Beyond its gob-smacking human tragedy and the looming economic catastrophe, the Japanese tsunami has thrown a radioactive wildcard into the global debate over climate change.
The fallout from the meltdown of Japanese nuclear reactors will undermine the until-now successful attempts by the nuclear industry to reposition itself as part of the global warming solution.
As this week’s Essential Report shows, the public had been coming around to the idea that developing nuclear power in Australia was acceptable. This has changed dramatically over the past seven days with one quarter of all Australians changing their position.
Q. Do you support or oppose Australia developing nuclear power plants for the generation of electricity?
|27 Jan 09||20 Dec 10||Total||Vote Labor||Vote Lib/Nat||Vote Greens|
If I am honest with myself I was one of the ‘Don’t Knows’ before the recent disaster.
This is a big admission by someone who was politicised by the global anti-nuclear movement in the ’80s and was in the middle of the protests when nuclear powered warships came to town and when Hawke allowed nuclear mining at Jabiluka.
I attended workshops by CIA whistleblowers and the emissaries of various revolutionary causes, sensing that while I really didn’t get the geo-politics, the idea of blowing people up with nuclear weapons that then poison everyone else seemed pretty dumb. In fact, it felt like my moral duty to put on the No Nukes T-shirt.
But then the Cold War ended and stockpiles between the USA and USSR were slowly, but not anything like completely, reduced. Meanwhile, more nations developed nuclear weapons, the exclusive club of five nearly doubled as India, then Pakistan North Korea and most likely Israel, for various reasons of security and/or delusion, entered the ultimate end game. And we didn’t really notice. The world seemed more stable.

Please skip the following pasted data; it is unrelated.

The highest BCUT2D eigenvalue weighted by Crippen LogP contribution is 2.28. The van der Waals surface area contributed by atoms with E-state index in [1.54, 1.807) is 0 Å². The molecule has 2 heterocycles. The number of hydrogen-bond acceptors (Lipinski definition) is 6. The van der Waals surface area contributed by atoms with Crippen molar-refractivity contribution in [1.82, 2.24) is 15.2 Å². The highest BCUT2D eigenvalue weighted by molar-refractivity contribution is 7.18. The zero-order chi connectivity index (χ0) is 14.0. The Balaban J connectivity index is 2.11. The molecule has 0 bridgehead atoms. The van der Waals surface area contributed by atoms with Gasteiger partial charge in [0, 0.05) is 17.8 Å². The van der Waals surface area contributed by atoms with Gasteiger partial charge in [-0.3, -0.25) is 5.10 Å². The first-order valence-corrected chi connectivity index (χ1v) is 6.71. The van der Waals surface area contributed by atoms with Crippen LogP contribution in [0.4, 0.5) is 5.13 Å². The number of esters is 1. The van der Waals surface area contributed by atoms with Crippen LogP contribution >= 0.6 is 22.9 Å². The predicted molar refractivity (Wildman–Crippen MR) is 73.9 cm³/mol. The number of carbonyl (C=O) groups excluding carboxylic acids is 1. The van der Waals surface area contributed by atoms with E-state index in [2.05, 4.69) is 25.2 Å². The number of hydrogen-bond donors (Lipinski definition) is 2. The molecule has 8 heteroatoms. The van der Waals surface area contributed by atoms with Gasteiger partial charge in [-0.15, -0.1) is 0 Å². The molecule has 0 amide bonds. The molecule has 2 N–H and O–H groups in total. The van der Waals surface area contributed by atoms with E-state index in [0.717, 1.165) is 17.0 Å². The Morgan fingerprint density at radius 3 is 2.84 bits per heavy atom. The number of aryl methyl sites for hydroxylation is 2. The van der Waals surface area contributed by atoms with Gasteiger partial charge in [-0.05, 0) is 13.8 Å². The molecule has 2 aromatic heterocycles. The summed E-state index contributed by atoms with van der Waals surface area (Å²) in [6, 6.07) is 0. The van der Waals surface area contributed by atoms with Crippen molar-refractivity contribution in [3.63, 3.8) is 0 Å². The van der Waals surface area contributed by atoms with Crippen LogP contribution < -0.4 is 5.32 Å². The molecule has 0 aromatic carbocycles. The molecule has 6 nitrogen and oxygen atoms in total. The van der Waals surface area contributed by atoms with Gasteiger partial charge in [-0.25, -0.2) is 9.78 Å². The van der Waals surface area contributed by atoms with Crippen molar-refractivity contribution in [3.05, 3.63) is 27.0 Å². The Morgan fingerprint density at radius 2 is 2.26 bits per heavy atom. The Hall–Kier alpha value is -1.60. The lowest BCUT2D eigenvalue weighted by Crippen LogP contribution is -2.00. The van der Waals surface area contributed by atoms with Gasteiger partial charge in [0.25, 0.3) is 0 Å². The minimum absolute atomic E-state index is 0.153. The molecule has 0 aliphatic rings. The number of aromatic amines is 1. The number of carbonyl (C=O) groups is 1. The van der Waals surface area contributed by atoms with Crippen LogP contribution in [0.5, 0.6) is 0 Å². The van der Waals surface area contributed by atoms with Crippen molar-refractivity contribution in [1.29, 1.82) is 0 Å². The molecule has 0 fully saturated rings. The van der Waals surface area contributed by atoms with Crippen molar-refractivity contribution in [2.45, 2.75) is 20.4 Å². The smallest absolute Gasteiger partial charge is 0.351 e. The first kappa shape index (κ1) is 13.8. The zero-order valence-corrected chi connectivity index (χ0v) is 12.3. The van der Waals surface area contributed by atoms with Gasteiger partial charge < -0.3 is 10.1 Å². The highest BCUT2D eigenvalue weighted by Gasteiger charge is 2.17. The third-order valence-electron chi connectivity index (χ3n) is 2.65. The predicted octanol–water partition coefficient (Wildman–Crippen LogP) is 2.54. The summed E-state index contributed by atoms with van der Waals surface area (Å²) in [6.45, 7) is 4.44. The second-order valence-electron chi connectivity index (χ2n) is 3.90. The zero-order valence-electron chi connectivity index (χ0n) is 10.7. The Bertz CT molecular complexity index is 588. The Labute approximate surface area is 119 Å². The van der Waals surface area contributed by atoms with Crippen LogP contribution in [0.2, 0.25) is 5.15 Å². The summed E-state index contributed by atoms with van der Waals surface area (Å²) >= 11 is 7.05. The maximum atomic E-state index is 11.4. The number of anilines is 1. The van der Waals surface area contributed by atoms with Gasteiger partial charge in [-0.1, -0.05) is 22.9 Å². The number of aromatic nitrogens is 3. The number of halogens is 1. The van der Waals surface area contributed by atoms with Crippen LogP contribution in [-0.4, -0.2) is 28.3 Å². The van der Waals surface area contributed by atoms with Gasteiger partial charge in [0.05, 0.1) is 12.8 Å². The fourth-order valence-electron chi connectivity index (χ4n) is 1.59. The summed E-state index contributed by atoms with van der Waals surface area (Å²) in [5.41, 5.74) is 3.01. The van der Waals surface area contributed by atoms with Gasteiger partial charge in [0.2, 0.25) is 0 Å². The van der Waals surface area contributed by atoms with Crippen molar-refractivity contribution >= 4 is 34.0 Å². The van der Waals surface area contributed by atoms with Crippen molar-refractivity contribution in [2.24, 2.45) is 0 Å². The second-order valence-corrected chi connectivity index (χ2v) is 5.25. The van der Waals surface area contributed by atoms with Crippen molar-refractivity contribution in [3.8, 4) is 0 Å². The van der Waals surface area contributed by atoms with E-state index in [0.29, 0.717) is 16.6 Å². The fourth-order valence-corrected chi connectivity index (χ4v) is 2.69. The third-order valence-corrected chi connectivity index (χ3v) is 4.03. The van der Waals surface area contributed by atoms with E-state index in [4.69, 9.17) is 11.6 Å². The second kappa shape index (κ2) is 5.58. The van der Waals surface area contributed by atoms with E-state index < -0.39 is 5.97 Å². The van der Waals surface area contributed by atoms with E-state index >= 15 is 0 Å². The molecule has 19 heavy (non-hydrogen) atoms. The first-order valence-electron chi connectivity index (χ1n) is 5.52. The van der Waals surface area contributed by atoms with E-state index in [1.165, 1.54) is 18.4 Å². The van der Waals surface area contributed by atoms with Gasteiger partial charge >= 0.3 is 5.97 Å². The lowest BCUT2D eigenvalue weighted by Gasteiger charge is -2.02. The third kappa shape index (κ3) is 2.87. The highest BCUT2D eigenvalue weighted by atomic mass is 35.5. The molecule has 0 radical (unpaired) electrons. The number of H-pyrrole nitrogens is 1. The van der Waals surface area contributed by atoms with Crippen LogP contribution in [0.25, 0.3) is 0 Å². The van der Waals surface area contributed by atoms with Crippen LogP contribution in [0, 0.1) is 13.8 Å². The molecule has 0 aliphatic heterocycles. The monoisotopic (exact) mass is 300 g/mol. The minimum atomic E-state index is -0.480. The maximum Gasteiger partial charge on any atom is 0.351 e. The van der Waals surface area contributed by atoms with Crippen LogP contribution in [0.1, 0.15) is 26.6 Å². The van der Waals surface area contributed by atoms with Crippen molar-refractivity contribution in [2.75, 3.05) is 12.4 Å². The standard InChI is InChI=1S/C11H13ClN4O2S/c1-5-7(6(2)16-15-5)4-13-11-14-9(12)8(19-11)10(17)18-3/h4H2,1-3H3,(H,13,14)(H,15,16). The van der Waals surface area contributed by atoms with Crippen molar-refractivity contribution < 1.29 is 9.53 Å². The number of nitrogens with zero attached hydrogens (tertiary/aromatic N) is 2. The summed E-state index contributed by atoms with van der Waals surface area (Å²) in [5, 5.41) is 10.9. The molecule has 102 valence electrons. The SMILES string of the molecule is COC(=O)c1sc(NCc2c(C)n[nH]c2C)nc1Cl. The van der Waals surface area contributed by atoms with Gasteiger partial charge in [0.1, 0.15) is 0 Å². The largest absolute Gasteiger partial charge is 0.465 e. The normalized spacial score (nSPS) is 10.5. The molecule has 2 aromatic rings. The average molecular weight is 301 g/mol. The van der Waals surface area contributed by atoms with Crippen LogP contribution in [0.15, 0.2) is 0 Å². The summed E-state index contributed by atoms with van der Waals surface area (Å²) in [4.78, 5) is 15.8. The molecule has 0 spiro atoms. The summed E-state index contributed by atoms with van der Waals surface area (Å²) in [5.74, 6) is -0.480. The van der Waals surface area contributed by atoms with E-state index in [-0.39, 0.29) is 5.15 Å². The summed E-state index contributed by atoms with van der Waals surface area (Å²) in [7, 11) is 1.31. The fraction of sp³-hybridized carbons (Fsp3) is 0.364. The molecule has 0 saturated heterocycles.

Meanwhile, the nuclear industry was remaking itself, not as purveyor of bombs, but of clean energy. In countries like France, Germany and the US, nuclear power was seen as a viable economic option, if you didn’t count the government investment in building the infrastructure and the public risk of having no long-term waste management plan.
When things went wrong we were told not to panic; Three Mile Island was a hiccup, Chernobyl just proof that the Communists could never run the world.
And then as the warnings from the climate scientists become more strident, I was prepared to ask myself the question: if the world is really on a collision course with its own destiny, shouldn’t I look at an energy source that doesn’t contribute to CO2 emissions with fresh eyes?
I wasn’t over the line on nuclear, but I was giving it a fresh look.
But all that open-mindedness has now been shut down, along with the reactors.
I have heard all the arguments from the industry in recent days, this was an earthquake zone, they were older generators, this could never happen elsewhere.
But where I’m lost is that this energy source is just so dangerous; the safety is so tight because the material is so unstable. If systems break down radiation can poison everyone; and there is still no long-term plan to manage the industry’s waste.
As we recognise the immensity in the challenge of addressing climate change, we allow ourselves to be hoodwinked into thinking there is a quick fix, a cheap option.
We mistake carbon for dirty, allowing nuclear to become clean. But a process that emits radioactive waste can never call itself clean.
And I’m told that powering the earth with the sun, the waves and the winds may all sound good but we can’t afford to develop these industries. And I can only ask myself: how can we not?
– Peter Lewis: Director, EMC
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